Therafter, the CSA is not really tremendously hampered by Union control of the river, but the Union has a new highway from Kerro to New Orleans.



 Posted: Fri Jan 20th, 2012 02:54 pm
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immediately after the falls of Forts Henry, Donelson and Nashville, the US brown-water navy steamed upriver on the Tennessee all the way to Muscle Shoals in Alabama, demonstrating their abilty to do so and the CSA's inability to prevent it...



 Posted: Fri Jan 20th, 2012 03:07 pm
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Gettysburger wrote: I might add President Lincoln's reelection in 1864 as
a final turning point.

Shelby Foote proclaimed "the North fought the war with one
hand tied behind it's back."

If you agree with his point,
It might be argued then if the war's outcome was ever in
question?

thom


Foote is correct but not in the way he meant.
 
The US was hampered in that for every foot ( ahem!) of southern territory it occupies it is also collectiing, feeding, clothing, sheltering and generally organizing the thousands of slaves freeing themselves.
 
Many officers are entangled in the various claims against the refugees from slave-owners both loyal and not. Depending on the moment in time, and whether the 1st or 2nd confiscation act, or the Emanciapation Proclamation is in effect, determines the status of the refugees.
 
men and resources are used to protect and provide for the refugees rather than in combat.
 
This is part of the large 'hand tied behind their back' that the north had to deal with in controlling vast swaths of the South...



 Posted: Fri Jan 20th, 2012 03:08 pm
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csamillerp
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you just said what ive been thinking. Vicksburg alone does not give the confederacy control of the miss. it may mildly hamper union transports and gunboats while passing but did it have enough value to sacrafice 29,000 confederates that could have been used for other things? the confederacy couldnt have had any hope of controlling the miss at that time so why diligently hold it?



 Posted: Fri Jan 20th, 2012 05:17 pm
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Mark
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That's an excellent point Hank. I never thought about it that way. For good or ill, the Federals used a lot of the USCT to manage the escaping slaves and garrison supply depots.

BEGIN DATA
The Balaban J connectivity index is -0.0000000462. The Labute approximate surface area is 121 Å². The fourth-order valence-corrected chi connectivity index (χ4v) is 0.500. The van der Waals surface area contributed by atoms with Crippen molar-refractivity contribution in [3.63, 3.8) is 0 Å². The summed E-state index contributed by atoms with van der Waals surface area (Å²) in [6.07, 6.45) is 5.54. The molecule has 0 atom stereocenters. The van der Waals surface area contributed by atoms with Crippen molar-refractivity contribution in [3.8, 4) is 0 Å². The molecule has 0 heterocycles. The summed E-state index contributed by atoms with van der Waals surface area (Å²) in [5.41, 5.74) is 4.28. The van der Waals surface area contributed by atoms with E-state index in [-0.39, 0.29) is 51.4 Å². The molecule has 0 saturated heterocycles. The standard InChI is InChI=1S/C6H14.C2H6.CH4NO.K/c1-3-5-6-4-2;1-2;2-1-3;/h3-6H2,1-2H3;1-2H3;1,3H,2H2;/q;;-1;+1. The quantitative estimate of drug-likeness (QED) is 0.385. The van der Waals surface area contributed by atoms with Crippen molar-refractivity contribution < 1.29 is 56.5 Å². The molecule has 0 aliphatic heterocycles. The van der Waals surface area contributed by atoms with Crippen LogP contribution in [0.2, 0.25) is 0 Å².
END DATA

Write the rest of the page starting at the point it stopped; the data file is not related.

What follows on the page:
Mark



 Posted: Fri Jan 20th, 2012 07:26 pm
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csamillerp wrote: you just said what ive been thinking. Vicksburg alone does not give the confederacy control of the miss. it may mildly hamper union transports and gunboats while passing but did it have enough value to sacrafice 29,000 confederates that could have been used for other things? the confederacy couldnt have had any hope of controlling the miss at that time so why diligently hold it?

Vicksburg was a huge thorn to Union control of the Mississippi.  Its location was where the river curves making ships slow down.  The first time the navy tried to sail past it they were turned away by the heavy fire from Vicksburg batteries.  Grant tried to fix the problem by digging a canal around it.  But soldiers and freed slaves were dropping like flies from disease.   He had no choice but to take Vicksburg out. 

I think Vicksburg meant a lot to the Confederacy.  Was it worth sacrificing a 29,000 man army....very hard call.  I understand why they did it....but like you said they could have used those troops elsewhere.   Or they might have felt that Vicksburg was impregnable and Grant would beat his army to death assaulting it.



 Posted: Fri Jan 20th, 2012 08:22 pm
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thats a good point but when did the confederacy ever win against a siege by the union? except for charleston



 Posted: Sat Jan 21st, 2012 03:51 am
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Fort Fisher, December 23 to 27 1864. The First Battle of Fort Fisher is also considered a siege and it was a Confederate victory.



 Posted: Sun Jan 22nd, 2012 03:13 am
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thats right i forgot about that hellcat thanks



 Posted: Sun Jan 22nd, 2012 05:51 am
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Welcome.